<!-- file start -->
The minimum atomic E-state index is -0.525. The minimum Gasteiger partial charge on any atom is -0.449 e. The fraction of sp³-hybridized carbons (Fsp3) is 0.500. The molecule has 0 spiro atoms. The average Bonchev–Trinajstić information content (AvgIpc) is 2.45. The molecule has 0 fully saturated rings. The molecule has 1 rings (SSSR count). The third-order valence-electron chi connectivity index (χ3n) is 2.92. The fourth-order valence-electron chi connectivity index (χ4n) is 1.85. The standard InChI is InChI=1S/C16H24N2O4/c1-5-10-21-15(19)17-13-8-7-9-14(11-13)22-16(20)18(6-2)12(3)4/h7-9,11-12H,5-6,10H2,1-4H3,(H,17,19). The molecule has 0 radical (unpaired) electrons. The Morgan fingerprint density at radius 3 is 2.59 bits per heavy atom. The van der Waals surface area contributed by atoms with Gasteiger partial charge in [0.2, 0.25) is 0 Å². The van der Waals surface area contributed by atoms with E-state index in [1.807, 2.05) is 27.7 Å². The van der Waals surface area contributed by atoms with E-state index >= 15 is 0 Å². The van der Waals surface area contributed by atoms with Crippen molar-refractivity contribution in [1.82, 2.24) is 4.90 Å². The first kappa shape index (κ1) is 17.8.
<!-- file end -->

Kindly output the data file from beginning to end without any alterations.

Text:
The minimum atomic E-state index is -0.525. The minimum Gasteiger partial charge on any atom is -0.449 e. The fraction of sp³-hybridized carbons (Fsp3) is 0.500. The molecule has 0 spiro atoms. The average Bonchev–Trinajstić information content (AvgIpc) is 2.45. The molecule has 0 fully saturated rings. The molecule has 1 rings (SSSR count). The third-order valence-electron chi connectivity index (χ3n) is 2.92. The fourth-order valence-electron chi connectivity index (χ4n) is 1.85. The standard InChI is InChI=1S/C16H24N2O4/c1-5-10-21-15(19)17-13-8-7-9-14(11-13)22-16(20)18(6-2)12(3)4/h7-9,11-12H,5-6,10H2,1-4H3,(H,17,19). The molecule has 0 radical (unpaired) electrons. The Morgan fingerprint density at radius 3 is 2.59 bits per heavy atom. The van der Waals surface area contributed by atoms with Gasteiger partial charge in [0.2, 0.25) is 0 Å². The van der Waals surface area contributed by atoms with E-state index in [1.807, 2.05) is 27.7 Å². The van der Waals surface area contributed by atoms with E-state index >= 15 is 0 Å². The van der Waals surface area contributed by atoms with Crippen molar-refractivity contribution in [1.82, 2.24) is 4.90 Å². The first kappa shape index (κ1) is 17.8.